The field for the 2015-16 NBA Most Valuable Player Award projects to be the deepest in recent memory. From reigning MVP Stephen Curry to four-time winner LeBron James to the return of 2014 recipient Kevin Durant to a list of other contenders that includes Anthony Davis, Russell Westbrook and Chris Paul, this season will be a veritable battle royal for the sport’s top individual honor.
However, even though he sputtered out of the gate in the season opener, Houston Rockets guard James Harden will be hoisting the Maurice Podoloff trophy when the smoke clears. The 26-year-old manages to improve some area of his game every year, and after finishing second to Curry in last year’s MVP voting, he’s motivated to prove the voters made the wrong choice.
“I know I was the MVP. That’s 100 percent given all the things that happened last season,” Harden said. “Credit the Golden State Warriors for an unbelievable year. They had an unbelievable team, coaching staff, everything. But that award means most valuable to your team. We finished second in the West, which nobody thought we were going to do at the beginning of the year even when everybody was healthy. We were near the top in having the most injuries. We won our division in a division where every single team made the playoffs. There’s so many factors. I led the league in total points scored, minutes played. Like I said, I’m not taking anything away from Steph, but I felt I deserved the Most Valuable Player. That stays with me.”
The chip on Harden’s shoulder didn’t help him in a 105-85 loss to a Denver Nuggets team that finished 30-52 last season. The Beard finished with 22 points in 36 minutes but shot a horrid 6-for-21 from the field including 2-of-12 from behind the arc. Still, Harden was able to spill ink across the stat sheet in his 2015-16 debut, contributing six boards, six assists, two blocks and two steals to his overall output.
Furthermore, Harden isn’t the only MVP candidate getting off to a slow start this season. Davis, playing in an Alvin Gentry-coached offensive system that’s expected to produce gaudy numbers, is shooting just 37.8 percent from the field in his first two games. Fighting through a back injury that could hinder him all year, James is averaging 18.5 points through two contests while shooting 45.7 percent from the floor and 12.5 percent from downtown. Durant, stepping on the court for the first time since February and coming off three foot surgeries, is still working his way back to elite form, as well. He scored 22 points in his 2015-16 debut but converted just six of his 19 attempts.
Despite Harden and the Rockets’ poor performance, there are still plenty of reasons to like the former Arizona State standout’s chances of taking home the MVP this season.
First, while mostly known for being a dynamic scorer, Harden’s assists per game have increased every year since he entered the league. Even though he finished with the second-most field goal attempts in the league and just narrowly missed nabbing his first scoring title, he still found time to finish ninth in assists (seven per game) and 13th in assist percentage (34.6) last season. With a healthy Dwight Howard and new addition Ty Lawson occasionally playing off the ball to go along with a strong supporting cast, Harden has a good shot at topping last year’s career high in dimes. While sharing the backcourt with Lawson means fewer touches and less opportunity to make plays, it also means Harden will have more energy to utilize at the other end of the court.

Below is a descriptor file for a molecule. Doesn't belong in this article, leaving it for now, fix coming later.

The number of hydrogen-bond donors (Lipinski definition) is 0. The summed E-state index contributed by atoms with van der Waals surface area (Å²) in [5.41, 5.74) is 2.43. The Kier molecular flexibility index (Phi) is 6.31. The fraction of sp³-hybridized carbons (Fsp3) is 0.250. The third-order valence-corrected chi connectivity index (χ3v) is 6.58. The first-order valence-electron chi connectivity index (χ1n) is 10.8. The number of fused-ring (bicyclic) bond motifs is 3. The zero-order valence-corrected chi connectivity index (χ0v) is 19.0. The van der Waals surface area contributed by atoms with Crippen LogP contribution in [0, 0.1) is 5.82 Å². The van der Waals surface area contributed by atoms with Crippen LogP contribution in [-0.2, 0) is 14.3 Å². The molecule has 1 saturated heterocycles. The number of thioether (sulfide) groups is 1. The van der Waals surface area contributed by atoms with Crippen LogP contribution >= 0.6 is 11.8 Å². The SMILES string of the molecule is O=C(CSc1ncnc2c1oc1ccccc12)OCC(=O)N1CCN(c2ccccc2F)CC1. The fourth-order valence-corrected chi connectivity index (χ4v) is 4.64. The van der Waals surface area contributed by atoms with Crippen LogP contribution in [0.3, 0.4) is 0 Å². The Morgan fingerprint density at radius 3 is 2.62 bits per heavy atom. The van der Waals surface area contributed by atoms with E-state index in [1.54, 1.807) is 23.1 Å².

Routinely knocked for his mental lapses on defense, Harden stepped it up as a perimeter stopper last season. He allowed a career-best 103 points per 100 possessions in 2014-15, which was four points less than his 2013-14 defensive rating. In his 2015-16 debut, he held Nuggets shooters to just 22.2 percent from the field. Harden is also one of the better rebounding guards in the league. His 8.5 total rebounding percentage was eighth-best among guards who logged at least 25 minutes per game last season.
Also, while the record currently reads 0-1, the Rockets will still be a contender for the top seed in the West if they can remain healthy and avoid poor shooting nights like the one they had against Denver. Harden can make an even bigger case for MVP by upstaging Curry when the two meet on Oct. 30 in a rematch of the Western Conference Finals. A win there would help Houston avoid an 0-2 start while Harden proving to be the best player on the court against the defending champs would go a long way to aiding his case for MVP.
Harden did everything he could to win the MVP last season, including carrying a team ravaged by injuries to the No. 2 seed in the West. Inevitably, the majority chose Curry. With that slight sticking in his craw, Harden’s all-around excellence will ensure he doesn’t come up short for the second year in a row.